There’s an irony here. When we’re staring at our phones, we’re often connecting with someone on social media or through texting. Sometimes, we’re flipping through our pictures the way we once turned the pages of photo albums, remembering moments with people we love. Unfortunately, however, this can severely disrupt our actual, present-moment, in-person relationships, which also tend to be our most important ones.
In a study poignantly titled, “My life has become a major distraction from my cell phone,” Meredith David and James Roberts suggest that overuse of our phones in the presence of others can lead to a decline in one of the most important relationships we can have as an adult: the one with our life partner.
According to their study of 145 adults, phubbing decreases marital satisfaction, in part because it leads to conflict over phone use. A follow-up study by Chinese scientists assessed 243 married adults with similar results: Partner phubbing, because it was associated with lower marital satisfaction, contributed to greater likelihood of depression.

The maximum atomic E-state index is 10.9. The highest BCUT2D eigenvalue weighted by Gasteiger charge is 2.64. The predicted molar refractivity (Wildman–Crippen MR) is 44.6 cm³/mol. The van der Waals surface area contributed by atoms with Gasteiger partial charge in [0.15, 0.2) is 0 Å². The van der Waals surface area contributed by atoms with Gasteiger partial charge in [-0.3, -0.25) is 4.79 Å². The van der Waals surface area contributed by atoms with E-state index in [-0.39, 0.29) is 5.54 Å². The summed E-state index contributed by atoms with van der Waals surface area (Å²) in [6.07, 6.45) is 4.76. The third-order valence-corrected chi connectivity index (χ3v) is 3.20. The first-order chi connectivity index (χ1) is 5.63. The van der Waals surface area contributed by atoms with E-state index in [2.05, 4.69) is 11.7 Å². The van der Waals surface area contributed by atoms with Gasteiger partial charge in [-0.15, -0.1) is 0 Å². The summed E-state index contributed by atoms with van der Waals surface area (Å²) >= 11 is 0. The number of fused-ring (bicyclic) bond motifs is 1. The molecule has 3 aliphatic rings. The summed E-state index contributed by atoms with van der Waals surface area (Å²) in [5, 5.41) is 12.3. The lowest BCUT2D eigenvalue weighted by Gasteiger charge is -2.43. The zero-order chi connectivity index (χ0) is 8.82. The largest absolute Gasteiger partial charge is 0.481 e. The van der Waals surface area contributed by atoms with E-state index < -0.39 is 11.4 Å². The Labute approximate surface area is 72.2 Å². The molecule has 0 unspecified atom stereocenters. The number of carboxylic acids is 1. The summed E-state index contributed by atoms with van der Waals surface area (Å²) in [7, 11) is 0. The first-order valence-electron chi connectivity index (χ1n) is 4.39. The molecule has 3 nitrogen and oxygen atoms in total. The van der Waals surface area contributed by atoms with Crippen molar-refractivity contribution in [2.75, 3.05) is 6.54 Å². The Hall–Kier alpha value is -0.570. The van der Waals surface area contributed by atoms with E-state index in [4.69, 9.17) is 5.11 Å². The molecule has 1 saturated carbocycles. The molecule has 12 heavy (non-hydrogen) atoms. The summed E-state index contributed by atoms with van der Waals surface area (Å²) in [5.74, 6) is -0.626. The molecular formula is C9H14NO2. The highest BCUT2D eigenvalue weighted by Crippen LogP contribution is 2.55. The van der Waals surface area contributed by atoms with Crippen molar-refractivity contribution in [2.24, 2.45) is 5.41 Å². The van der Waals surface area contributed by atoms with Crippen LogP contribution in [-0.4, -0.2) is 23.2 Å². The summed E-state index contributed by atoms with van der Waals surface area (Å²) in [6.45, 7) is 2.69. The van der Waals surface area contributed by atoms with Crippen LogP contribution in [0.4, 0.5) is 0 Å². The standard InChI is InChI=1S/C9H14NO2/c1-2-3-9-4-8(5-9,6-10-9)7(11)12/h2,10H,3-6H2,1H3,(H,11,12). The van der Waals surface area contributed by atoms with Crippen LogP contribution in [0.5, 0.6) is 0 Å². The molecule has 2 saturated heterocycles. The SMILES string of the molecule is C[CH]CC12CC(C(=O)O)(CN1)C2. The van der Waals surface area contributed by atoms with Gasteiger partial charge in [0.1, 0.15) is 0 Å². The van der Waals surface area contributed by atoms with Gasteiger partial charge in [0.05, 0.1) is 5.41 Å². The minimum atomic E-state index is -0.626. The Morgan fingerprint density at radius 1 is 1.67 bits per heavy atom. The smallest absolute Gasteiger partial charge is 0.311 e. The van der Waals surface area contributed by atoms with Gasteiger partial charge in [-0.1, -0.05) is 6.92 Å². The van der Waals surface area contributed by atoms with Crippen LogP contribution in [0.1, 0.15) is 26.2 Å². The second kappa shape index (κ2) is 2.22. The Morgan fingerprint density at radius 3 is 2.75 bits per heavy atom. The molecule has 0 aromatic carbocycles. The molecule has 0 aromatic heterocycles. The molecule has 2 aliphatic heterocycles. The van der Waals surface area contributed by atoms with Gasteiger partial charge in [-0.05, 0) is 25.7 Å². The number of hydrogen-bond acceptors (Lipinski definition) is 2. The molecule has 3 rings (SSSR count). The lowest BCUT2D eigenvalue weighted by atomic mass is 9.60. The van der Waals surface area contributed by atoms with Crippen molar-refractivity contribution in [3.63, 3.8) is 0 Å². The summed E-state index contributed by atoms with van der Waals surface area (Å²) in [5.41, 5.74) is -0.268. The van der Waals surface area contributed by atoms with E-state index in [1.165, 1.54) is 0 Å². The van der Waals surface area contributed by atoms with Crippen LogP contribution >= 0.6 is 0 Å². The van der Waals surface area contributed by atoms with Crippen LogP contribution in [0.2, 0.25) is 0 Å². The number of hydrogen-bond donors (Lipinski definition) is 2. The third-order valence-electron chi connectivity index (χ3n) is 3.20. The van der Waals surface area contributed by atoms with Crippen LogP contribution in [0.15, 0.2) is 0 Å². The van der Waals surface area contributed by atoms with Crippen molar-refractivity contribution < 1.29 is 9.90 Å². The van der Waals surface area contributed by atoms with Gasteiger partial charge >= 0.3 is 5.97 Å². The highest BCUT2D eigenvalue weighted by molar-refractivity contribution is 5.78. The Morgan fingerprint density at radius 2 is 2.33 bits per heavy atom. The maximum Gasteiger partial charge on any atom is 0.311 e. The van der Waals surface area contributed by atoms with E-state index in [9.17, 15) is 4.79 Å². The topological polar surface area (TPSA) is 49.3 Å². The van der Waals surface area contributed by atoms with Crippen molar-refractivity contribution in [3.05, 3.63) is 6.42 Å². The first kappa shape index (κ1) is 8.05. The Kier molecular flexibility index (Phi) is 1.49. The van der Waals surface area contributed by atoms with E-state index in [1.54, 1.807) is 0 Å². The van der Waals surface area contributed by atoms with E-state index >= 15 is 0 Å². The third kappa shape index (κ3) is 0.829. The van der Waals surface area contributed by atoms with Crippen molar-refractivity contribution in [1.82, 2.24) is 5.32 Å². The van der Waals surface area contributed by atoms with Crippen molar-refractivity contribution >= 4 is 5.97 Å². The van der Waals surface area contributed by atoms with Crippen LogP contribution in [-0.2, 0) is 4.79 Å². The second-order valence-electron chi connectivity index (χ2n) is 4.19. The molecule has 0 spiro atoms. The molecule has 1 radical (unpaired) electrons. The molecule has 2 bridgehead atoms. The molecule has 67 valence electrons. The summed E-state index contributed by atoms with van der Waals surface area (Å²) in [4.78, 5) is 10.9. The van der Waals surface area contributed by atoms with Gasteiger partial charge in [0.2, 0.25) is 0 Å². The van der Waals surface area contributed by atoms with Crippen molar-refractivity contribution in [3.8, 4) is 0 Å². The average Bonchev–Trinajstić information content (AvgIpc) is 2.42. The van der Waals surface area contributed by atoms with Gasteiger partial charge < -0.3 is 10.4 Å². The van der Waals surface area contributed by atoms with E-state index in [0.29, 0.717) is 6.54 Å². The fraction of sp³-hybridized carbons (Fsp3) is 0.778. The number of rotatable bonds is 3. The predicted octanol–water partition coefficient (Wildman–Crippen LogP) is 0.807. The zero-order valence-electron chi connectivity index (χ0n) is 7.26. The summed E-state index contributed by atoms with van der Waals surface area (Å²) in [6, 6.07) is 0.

This behavior also also affects our casual friendships. Not surprisingly to anyone who has been phubbed, phone users are generally seen as less polite and attentive. When someone’s eyes wander, we intuitively know what brain studies also show: The mind is wandering. We feel unheard, disrespected, disregarded.
A set of studies actually showed that just having a phone out and present during a conversation (say, on the table between you) interferes with your sense of connection to the other person, the feelings of closeness experienced, and the quality of the conversation. Especially during meaningful conversations, you lose the opportunity for true and authentic connection to another person, the core tenet of any friendship or relationship. These findings hold true regardless of people’s age, ethnicity, gender, or mood. We feel more empathy when smartphones are put away.
This makes sense. When we are on our phones, we are not looking at other people and not reading their facial expressions. We don’t hear the nuances in their tone of voice, or notice their body posture.
So how do those who are phubbed react to being ignored?
According to a study published in March of this year, they themselves start to turn to social media. Presumably, they do so to seek inclusion. They may turn to their cellphone to distract themselves from the very painful feelings of being socially neglected. We know from brain-imaging research that being excluded registers as actual physical pain in the brain. People snubbed in favor of technology in turn become more likely to attach themselves to their phones in unhealthy ways, thereby increasing their own feelings of stress and depression.